Ask the Expert: Have I damaged my Peace Lily after transplanting?
I purchased 2-3 small Peace lilies about 7 years ago for my boss. She is not a plant person so it became my responsibility to keep it alive. It has been transplanted once from the pot it was originally in to a slightly larger pot and it has thrived increasing to 5 plants.
Lately it has been droopy and in need of water every other day. It has remained in the office in a relatively climate controlled environment until yesterday. I am in Florida and unfortunately my vehicles air conditioning went out. By the time I drove the 2 miles to home, the plant was all wilted and dying looking. I placed it in the shade as my houses a/c was not on and the inside temperature was almost as uncomfortable as my trucks.
I kept in in the shade and the ambient temp dropped due to an approaching storm. It was in the low 80′s to upper 70′s. I gently removed the plant from the pot and soaked it in water to try to loosen the dirt around the roots. My intention was to put it in 2 pots. I was afraid to cut or try to finger separating wasn’t working on the roots.
Carefully I put soil in the new pot and added a little water. I kept this up in layers and added the ‘mother’ plant in to the center. I added potting soil around it and added water to moisten it. I left is under my oak tree overnight in the shade and it appeared to be slightly recovering until the drive to work this morning. One of the plants in the mother plant has dark wilted green leaves and is majorly droopy. The rest of the plant is a little ‘depressed looking’ with slightly wilted leaves.
I have one of those watering globes and added it in once the plant was placed back in it’s home in the office.
Will my plant recover or have I done permanent damage to it? It really doesn’t appear to be loving life right now. Thoughts/help is greatly appreciated. Cheryl
Plant Expert Reply:
The short answer is give the plant time and it will be fine.
The long answer is:
When a peace lily or any other plant is in stress don’t add any more stress to it. After exposure to hot temperatures or a move, give the plant a day or two to recover before you re-pot, fertilizer or give extra water (unless the soil is dry). Move the peace lily to an area with a more acceptable temperature. The other thing you can do is give the peace lily a light solution of Vitamin B1 which you can find at your local garden center.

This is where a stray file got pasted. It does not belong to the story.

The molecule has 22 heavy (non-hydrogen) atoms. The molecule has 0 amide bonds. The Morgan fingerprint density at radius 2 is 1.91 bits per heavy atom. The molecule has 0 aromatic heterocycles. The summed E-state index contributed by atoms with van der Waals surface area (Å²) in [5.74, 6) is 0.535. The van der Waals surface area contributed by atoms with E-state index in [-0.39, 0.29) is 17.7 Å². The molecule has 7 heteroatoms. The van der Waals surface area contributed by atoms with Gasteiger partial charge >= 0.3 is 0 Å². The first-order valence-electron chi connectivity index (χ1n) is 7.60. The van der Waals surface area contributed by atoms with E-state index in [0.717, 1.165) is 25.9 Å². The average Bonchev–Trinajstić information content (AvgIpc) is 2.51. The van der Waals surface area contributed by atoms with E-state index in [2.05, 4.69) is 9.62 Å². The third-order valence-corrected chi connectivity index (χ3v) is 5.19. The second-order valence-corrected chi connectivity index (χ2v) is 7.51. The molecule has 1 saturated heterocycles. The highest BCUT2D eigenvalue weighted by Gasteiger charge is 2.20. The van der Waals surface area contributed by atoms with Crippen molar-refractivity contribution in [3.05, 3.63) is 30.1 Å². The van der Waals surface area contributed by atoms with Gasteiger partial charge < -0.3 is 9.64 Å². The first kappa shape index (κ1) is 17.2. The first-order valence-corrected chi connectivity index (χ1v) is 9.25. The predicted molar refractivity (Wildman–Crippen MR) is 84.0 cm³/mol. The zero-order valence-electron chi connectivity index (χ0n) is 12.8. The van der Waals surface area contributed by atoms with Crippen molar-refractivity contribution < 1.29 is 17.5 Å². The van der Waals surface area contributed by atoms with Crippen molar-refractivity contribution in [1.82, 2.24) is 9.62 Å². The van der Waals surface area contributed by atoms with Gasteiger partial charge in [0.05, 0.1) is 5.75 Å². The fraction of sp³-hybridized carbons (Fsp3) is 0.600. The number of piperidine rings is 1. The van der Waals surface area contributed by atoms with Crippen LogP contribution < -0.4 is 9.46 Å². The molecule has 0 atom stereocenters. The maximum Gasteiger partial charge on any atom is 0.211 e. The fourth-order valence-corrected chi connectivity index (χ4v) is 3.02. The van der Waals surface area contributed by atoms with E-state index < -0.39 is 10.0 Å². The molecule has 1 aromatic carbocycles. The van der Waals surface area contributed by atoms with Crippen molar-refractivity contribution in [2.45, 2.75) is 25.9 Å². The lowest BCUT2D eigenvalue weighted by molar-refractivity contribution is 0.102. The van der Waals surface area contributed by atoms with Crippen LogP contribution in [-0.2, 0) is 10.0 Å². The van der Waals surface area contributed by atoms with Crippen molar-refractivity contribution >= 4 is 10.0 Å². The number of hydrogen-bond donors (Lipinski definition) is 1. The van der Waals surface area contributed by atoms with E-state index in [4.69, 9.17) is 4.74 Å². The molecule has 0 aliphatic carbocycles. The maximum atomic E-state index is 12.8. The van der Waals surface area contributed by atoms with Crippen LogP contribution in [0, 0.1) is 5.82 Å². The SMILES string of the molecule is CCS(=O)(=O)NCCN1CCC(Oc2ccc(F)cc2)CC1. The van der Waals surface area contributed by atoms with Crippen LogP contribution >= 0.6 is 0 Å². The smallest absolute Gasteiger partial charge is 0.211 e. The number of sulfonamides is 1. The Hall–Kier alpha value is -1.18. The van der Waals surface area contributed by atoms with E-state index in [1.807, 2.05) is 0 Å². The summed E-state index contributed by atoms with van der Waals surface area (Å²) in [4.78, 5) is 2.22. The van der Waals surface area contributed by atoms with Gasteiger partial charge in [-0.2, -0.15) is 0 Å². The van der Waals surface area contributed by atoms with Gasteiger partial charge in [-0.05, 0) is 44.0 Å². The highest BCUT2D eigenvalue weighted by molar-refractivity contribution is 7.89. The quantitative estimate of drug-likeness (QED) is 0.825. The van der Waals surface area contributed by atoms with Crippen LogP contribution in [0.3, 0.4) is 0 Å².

When you do repot, don’t be afraid to cut the roots. To divide peace lilies, I take the plant out of the pot and cut from the bottom of the roots up toward the plant. By dividing the plant this way, you ensure an adequate root system for the foliage. Cutting the roots in this manner will not hurt the peace lily.
When I repot any plant, I place the soil in the container and make a hole for the rootball. I place the rootball so that the top is at the same level as it was in the original container. I use the new soil to fill in the gap between the rootball and the side of the container. Notice I didn’t add any water in this process. Wetting the soil should be done after the plant has been repotted. Why? Becasue the water will eliminate any air pockets that have formed between the rootball and the new soil. You always want a thoroughly moist soil immediately after you transplant. then you want to keep the soil evenly moist for peace lilies.
Although your approach was a little different from mine, your peace lily should recover. Keep the soil moist but not soggy and add a little Vitamin B1 to help with the shock. Then give it some time. Remember peace lilies will be droopy for a couple of reasons: too wet, too dry; to hot and sometimes too cold. Keeping moisture and temperature consistent is important.
Good Luck and keep me posted.